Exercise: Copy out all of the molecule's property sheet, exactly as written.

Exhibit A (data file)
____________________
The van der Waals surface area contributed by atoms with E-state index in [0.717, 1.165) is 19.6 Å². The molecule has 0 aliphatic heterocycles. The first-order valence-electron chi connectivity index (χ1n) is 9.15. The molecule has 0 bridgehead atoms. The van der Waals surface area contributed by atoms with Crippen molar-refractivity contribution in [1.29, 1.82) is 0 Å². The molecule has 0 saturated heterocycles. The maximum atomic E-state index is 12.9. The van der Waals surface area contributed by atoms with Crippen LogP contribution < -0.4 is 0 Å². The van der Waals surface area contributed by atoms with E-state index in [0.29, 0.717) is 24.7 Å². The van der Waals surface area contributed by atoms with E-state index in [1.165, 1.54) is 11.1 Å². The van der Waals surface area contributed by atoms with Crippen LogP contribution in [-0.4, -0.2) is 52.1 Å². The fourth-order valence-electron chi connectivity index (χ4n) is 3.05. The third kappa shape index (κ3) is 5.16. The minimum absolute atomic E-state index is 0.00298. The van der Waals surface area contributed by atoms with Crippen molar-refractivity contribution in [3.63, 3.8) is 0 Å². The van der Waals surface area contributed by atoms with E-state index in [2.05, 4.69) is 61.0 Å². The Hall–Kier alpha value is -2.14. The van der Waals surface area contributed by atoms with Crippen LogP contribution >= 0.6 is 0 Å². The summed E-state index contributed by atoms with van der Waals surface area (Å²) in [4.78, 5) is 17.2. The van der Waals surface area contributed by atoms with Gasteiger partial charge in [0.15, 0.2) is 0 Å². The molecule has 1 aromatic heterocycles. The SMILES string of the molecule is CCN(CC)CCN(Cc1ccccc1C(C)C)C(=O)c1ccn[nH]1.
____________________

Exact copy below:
The van der Waals surface area contributed by atoms with E-state index in [0.717, 1.165) is 19.6 Å². The molecule has 0 aliphatic heterocycles. The first-order valence-electron chi connectivity index (χ1n) is 9.15. The molecule has 0 bridgehead atoms. The van der Waals surface area contributed by atoms with Crippen molar-refractivity contribution in [1.29, 1.82) is 0 Å². The molecule has 0 saturated heterocycles. The maximum atomic E-state index is 12.9. The van der Waals surface area contributed by atoms with Crippen LogP contribution < -0.4 is 0 Å². The van der Waals surface area contributed by atoms with E-state index in [0.29, 0.717) is 24.7 Å². The van der Waals surface area contributed by atoms with E-state index in [1.165, 1.54) is 11.1 Å². The van der Waals surface area contributed by atoms with Crippen LogP contribution in [-0.4, -0.2) is 52.1 Å². The fourth-order valence-electron chi connectivity index (χ4n) is 3.05. The third kappa shape index (κ3) is 5.16. The minimum absolute atomic E-state index is 0.00298. The van der Waals surface area contributed by atoms with Crippen molar-refractivity contribution in [3.63, 3.8) is 0 Å². The van der Waals surface area contributed by atoms with E-state index in [2.05, 4.69) is 61.0 Å². The Hall–Kier alpha value is -2.14. The van der Waals surface area contributed by atoms with Crippen LogP contribution >= 0.6 is 0 Å². The summed E-state index contributed by atoms with van der Waals surface area (Å²) in [4.78, 5) is 17.2. The van der Waals surface area contributed by atoms with Gasteiger partial charge in [0.15, 0.2) is 0 Å². The molecule has 1 aromatic heterocycles. The SMILES string of the molecule is CCN(CC)CCN(Cc1ccccc1C(C)C)C(=O)c1ccn[nH]1.